Flooring and Carpeting/Restoring old wood floor
I haven't seen anything on my particular issue. I have an almost 100 year old house. I realize now I should have considered asbestos as a potential issue, but that ship has sailed, as I took out linoleum that looked like it was from the 50's out of my sunroom. Underneath is a grey, cardboard-like substance I believe to be leveling compound. It comes off in big strips when I attempt to peel it off. Underneath that is 3" floor boards. My goal is to remove the grey gunk and sand the floor to prepare it for staining and sealing. I'm planning on using oil-based stain (I don't like the results of gel stains.) and spar varnish, as there is a lot of traffic from the back door in that room (rain, snow, you get the picture). From things I've read, perhaps I should start by wetting the floor, then using a scraper to get the grey stuff off?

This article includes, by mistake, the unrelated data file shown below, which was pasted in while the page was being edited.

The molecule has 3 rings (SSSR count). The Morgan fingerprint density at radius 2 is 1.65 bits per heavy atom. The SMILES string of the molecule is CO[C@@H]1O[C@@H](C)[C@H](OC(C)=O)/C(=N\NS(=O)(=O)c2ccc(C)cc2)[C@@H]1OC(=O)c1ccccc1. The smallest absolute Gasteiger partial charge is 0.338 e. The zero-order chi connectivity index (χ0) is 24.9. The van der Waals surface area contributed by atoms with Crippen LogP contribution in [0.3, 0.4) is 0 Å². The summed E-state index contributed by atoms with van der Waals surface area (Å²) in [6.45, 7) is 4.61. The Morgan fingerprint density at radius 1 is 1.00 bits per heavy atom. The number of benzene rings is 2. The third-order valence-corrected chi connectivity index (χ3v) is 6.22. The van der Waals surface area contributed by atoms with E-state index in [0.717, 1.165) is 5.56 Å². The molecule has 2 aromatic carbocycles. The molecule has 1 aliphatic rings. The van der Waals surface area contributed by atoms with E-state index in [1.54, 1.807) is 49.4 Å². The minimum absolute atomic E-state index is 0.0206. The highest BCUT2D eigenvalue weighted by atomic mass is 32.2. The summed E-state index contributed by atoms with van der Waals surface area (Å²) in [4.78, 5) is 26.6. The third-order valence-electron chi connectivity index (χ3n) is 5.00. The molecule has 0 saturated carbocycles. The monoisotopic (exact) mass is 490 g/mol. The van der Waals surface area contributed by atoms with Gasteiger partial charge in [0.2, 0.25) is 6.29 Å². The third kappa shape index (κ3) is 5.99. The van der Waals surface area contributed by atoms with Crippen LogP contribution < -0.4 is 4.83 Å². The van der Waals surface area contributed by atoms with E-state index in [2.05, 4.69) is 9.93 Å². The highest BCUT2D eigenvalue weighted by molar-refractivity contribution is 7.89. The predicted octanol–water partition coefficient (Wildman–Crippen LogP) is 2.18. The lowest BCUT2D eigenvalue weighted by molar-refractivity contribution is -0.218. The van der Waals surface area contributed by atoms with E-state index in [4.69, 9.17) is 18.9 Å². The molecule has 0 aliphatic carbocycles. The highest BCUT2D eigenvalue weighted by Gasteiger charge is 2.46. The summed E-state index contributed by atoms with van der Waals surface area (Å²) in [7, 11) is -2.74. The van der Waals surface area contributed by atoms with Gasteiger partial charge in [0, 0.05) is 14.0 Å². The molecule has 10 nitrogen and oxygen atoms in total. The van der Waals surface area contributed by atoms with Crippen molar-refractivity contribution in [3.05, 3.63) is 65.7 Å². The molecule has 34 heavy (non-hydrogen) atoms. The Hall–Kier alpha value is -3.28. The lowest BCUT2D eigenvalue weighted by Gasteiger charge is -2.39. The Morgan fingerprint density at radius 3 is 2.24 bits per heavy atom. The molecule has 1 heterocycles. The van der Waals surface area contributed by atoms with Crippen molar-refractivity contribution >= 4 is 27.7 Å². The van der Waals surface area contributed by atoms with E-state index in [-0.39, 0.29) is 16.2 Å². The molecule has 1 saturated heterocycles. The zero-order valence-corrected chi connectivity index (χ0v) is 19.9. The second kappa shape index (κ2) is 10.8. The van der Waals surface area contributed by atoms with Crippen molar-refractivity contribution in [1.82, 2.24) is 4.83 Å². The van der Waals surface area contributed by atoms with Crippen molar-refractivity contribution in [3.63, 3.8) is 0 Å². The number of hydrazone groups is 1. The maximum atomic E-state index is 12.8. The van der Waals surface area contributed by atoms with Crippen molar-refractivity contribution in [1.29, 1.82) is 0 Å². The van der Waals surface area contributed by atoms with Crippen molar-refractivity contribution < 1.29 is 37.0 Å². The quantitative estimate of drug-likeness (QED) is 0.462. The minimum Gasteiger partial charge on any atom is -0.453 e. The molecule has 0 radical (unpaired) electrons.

Typically the grey substance is a cardboard felt backing attached to the vinyl. But if it appears to be cement like it probably is a floor patch.
I doubt you exposed yourself to any asbestos unless you sanded the material. And even then the amount would be negligible unless it was copious amounts and hundreds of square feet. I have removed far more with no consequences. Just don't sand the vinyl or felt backing. The good news is you are not dealing with the black sticky tar residue of other older products which contain possibly more asbestos.
OK, so moving on ....the wood floor needs to be free from marring unless you are aiming for the distressed look. Applying water and scrapping is a true known method and I encourage that route. However the scrapper blade / tools can dig into the wood and care must be used to do as little damage as possible so that the sanding process is able to remove the minor damage you create as well as the old present damage.
Of course the wood floor will need to dry out for a week or more as well after applying any water.
If you can remove without water all the better...! Minor damp towels and sponges might just be all it takes.